Avoiding the Sophomore Slump
Joe Owens questions the "sophomore slump" and points out some receivers who may be undervalued in 2013 fantasy football drafts.
Avoiding the Sophomore Slump
A great fantasy football myth and interesting topic of debate among the lifestyle’s cognoscenti is the “Sophomore Slump.” The follow-up year to many NFL players’ rookie season can only be viewed by the authority with skepticism or optimism but never both. Many are divided on the topic and a personal disposition of my own has been to specifically avoid second-year wide receivers.
Many factors can play into a second successful season for an NFL player. The injury bug could bite at anytime as it did with Anquan Boldin in 2004. Both schemes and new regimes taking over creative control of offenses can weigh in tremendously. Yet with all the subtle changes and nuances factoring into an overall measured outcome of success for second-year players, there are still the percentages that help draw lines and sway sensibilities.
Since 2003 among rookie wide receivers who have caught 30-or-more passes in their inaugural seasons, only 35 percent have regressed statistically during second seasons. Only 22 percent of those same rookies regressed by more than 12 percent of their previous year’s output. The remaining 13 percent of the rookie regression group decreased by 12 percent or less, accounting for a maximum drop of only 22 fantasy points from rookie season to sophomore season.
|NAME||Rookie FPts||2nd Yr. FPts||Pt. Diff.||% +/-|
As for the 65 percent of second-year wide receivers who increased statistical output did so by an average of 28 percent over their rookie season numbers. The 28 percent output increase accounted in fantasy point increases spanning from one point to a whopping 135-point hike. All in all of the 45-player wide receiver control group, 10 of those wide receivers had lackluster sophomore seasons that had fantasy football owners second-guessing themselves.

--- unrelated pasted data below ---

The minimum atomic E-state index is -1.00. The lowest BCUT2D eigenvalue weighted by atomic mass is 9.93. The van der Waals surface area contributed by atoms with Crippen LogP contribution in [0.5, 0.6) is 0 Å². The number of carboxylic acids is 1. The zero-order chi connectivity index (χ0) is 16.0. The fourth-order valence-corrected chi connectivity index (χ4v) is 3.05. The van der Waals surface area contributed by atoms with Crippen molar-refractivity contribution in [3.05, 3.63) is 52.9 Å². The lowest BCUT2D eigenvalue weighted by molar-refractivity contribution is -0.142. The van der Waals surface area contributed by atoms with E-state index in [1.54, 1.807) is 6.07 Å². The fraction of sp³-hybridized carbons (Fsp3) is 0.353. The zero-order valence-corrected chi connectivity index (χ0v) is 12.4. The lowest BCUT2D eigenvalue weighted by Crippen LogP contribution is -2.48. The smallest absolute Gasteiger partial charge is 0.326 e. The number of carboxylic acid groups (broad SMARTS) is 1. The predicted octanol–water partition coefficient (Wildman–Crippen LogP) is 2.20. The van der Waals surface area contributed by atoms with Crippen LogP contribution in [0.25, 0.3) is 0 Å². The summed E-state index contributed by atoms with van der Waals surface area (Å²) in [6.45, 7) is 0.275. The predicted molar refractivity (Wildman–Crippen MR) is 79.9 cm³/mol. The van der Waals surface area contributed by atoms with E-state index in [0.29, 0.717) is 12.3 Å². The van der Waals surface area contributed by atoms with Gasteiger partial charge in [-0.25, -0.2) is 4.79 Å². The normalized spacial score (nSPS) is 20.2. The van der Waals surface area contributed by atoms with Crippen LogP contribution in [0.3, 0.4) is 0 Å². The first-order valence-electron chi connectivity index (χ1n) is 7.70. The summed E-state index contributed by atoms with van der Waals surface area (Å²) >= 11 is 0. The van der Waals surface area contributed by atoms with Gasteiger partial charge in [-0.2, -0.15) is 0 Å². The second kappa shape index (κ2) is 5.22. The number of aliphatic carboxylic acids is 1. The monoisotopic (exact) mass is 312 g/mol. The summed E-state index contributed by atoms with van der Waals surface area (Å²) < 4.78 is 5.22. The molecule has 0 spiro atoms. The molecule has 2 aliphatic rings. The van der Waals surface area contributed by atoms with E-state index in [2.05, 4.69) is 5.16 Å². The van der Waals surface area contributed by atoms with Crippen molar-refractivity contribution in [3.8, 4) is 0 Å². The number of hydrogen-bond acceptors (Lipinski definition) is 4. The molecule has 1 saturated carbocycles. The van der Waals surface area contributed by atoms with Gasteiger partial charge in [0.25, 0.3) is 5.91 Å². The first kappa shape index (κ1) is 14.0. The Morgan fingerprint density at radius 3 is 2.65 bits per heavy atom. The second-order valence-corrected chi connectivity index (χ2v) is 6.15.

How’s that for breaking down the “Sophomore Jinx”? So now we can delve into the 2012 rookie receiving class and attempt to sort through the numbers setting our sights on output estimates for each wide receiver heading into his second season. The graph below shows each of the rookies and their final 2012 regular season numbers. In very vague fashion going by what history has given us over the past 10 years, we can expect 1.76 of last year’s rookie receiving pool, with 30 receptions or more, to drop in statistical output. For arguments sake, rounding that number up to two players seems logical in this instance.
It would seem most likely that Justin Blackmon and his four-game suspension would be the obvious choice for a sophomore season output decline. Roughly one-quarter of the Jaguars’ passing offense led to 69 percent of Blackmon’s fantasy points after Week 10. It’s conceivable that Blackmon could end the season with similar numbers to his rookie season. However, factor in the suspension, groin surgery, and Blaine Gabbert back behind center, and a dip in output is the logical result.
Darrius Heyward-Bey is no longer in Oakland nor is the former first-rounder’s 77 targets. Heyward-Bey’s 41 receptions, 606 receiving yards, and five touchdowns have to be distributed. The Raiders passed the ball 629 times last year, good for fifth most in the NFL last year. Head coach Dennis Allen hired offensive coordinator Greg Olson after last year’s disaster. Olson brings a West Coast scheme from which Streater will benefit. Zone passes will likely pave the way for Streater’s size to dictate ample red zone targets and possession receiver-type numbers.
In six seasons as offensive coordinator, Olson’s offenses have always ranked higher in passing attempts than rushing attempts, boding well for the likelihood of increased target numbers for the second-year wideout. The 28 percent rookie-year-to-sophomore-year average increase in statistical output only increases Streater’s 2013 numbers by 32 fantasy points. The second-year wide receiver could easily exploit an opportunity to see a bump closer to 46 fantasy points over last season’s totals.